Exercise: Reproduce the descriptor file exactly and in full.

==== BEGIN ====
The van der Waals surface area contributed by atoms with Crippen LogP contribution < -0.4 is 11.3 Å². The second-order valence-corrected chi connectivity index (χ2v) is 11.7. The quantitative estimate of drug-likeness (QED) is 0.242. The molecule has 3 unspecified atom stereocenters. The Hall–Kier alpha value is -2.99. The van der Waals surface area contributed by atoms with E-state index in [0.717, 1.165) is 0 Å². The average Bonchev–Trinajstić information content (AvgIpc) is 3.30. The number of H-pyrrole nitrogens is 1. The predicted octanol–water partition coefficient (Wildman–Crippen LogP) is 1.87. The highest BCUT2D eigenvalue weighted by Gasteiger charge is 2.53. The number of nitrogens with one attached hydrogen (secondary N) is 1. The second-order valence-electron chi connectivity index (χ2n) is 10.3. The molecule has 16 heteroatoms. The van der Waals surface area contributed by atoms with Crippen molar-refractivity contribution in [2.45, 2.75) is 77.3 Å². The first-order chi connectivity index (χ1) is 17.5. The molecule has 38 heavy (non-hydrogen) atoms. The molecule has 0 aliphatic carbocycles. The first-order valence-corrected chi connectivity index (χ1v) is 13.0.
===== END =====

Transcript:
The van der Waals surface area contributed by atoms with Crippen LogP contribution < -0.4 is 11.3 Å². The second-order valence-corrected chi connectivity index (χ2v) is 11.7. The quantitative estimate of drug-likeness (QED) is 0.242. The molecule has 3 unspecified atom stereocenters. The Hall–Kier alpha value is -2.99. The van der Waals surface area contributed by atoms with E-state index in [0.717, 1.165) is 0 Å². The average Bonchev–Trinajstić information content (AvgIpc) is 3.30. The number of H-pyrrole nitrogens is 1. The predicted octanol–water partition coefficient (Wildman–Crippen LogP) is 1.87. The highest BCUT2D eigenvalue weighted by Gasteiger charge is 2.53. The number of nitrogens with one attached hydrogen (secondary N) is 1. The second-order valence-electron chi connectivity index (χ2n) is 10.3. The molecule has 16 heteroatoms. The van der Waals surface area contributed by atoms with Crippen molar-refractivity contribution in [2.45, 2.75) is 77.3 Å². The first-order chi connectivity index (χ1) is 17.5. The molecule has 38 heavy (non-hydrogen) atoms. The molecule has 0 aliphatic carbocycles. The first-order valence-corrected chi connectivity index (χ1v) is 13.0.